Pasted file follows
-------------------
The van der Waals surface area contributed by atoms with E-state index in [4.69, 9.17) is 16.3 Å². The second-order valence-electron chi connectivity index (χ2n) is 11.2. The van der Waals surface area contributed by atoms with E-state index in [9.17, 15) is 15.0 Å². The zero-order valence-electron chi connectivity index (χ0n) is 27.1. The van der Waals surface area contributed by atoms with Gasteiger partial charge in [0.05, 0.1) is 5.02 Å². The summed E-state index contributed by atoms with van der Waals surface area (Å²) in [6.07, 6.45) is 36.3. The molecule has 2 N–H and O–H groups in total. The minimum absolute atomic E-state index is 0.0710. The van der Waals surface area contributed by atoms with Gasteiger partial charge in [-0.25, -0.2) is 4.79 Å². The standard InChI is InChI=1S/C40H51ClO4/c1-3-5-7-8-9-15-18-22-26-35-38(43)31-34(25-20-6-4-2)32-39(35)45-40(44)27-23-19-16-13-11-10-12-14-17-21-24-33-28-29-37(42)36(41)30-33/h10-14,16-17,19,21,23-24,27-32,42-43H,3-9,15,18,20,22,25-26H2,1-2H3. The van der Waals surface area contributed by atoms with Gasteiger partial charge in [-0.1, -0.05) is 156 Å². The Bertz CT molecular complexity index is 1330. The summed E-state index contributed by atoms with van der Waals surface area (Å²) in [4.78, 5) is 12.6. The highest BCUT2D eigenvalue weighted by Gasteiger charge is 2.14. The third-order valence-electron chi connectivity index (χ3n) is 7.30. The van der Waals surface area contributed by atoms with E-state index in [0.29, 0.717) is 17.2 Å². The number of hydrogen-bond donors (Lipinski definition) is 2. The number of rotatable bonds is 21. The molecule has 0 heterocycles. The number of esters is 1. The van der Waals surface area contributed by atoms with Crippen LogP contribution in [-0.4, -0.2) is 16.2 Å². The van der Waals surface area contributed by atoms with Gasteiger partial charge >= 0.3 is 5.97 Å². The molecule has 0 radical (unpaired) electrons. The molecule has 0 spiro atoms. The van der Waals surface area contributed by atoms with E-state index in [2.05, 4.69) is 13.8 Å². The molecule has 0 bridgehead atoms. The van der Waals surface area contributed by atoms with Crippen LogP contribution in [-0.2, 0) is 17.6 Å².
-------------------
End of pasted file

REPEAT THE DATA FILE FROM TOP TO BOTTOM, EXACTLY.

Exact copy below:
The van der Waals surface area contributed by atoms with E-state index in [4.69, 9.17) is 16.3 Å². The second-order valence-electron chi connectivity index (χ2n) is 11.2. The van der Waals surface area contributed by atoms with E-state index in [9.17, 15) is 15.0 Å². The zero-order valence-electron chi connectivity index (χ0n) is 27.1. The van der Waals surface area contributed by atoms with Gasteiger partial charge in [0.05, 0.1) is 5.02 Å². The summed E-state index contributed by atoms with van der Waals surface area (Å²) in [6.07, 6.45) is 36.3. The molecule has 2 N–H and O–H groups in total. The minimum absolute atomic E-state index is 0.0710. The van der Waals surface area contributed by atoms with Gasteiger partial charge in [-0.25, -0.2) is 4.79 Å². The standard InChI is InChI=1S/C40H51ClO4/c1-3-5-7-8-9-15-18-22-26-35-38(43)31-34(25-20-6-4-2)32-39(35)45-40(44)27-23-19-16-13-11-10-12-14-17-21-24-33-28-29-37(42)36(41)30-33/h10-14,16-17,19,21,23-24,27-32,42-43H,3-9,15,18,20,22,25-26H2,1-2H3. The van der Waals surface area contributed by atoms with Gasteiger partial charge in [-0.1, -0.05) is 156 Å². The Bertz CT molecular complexity index is 1330. The summed E-state index contributed by atoms with van der Waals surface area (Å²) in [4.78, 5) is 12.6. The highest BCUT2D eigenvalue weighted by Gasteiger charge is 2.14. The third-order valence-electron chi connectivity index (χ3n) is 7.30. The van der Waals surface area contributed by atoms with E-state index in [0.29, 0.717) is 17.2 Å². The number of hydrogen-bond donors (Lipinski definition) is 2. The number of rotatable bonds is 21. The molecule has 0 heterocycles. The number of esters is 1. The van der Waals surface area contributed by atoms with Crippen LogP contribution in [-0.4, -0.2) is 16.2 Å². The van der Waals surface area contributed by atoms with Gasteiger partial charge >= 0.3 is 5.97 Å². The molecule has 0 radical (unpaired) electrons. The molecule has 0 spiro atoms. The van der Waals surface area contributed by atoms with E-state index in [2.05, 4.69) is 13.8 Å². The molecule has 0 bridgehead atoms. The van der Waals surface area contributed by atoms with Crippen LogP contribution in [-0.2, 0) is 17.6 Å².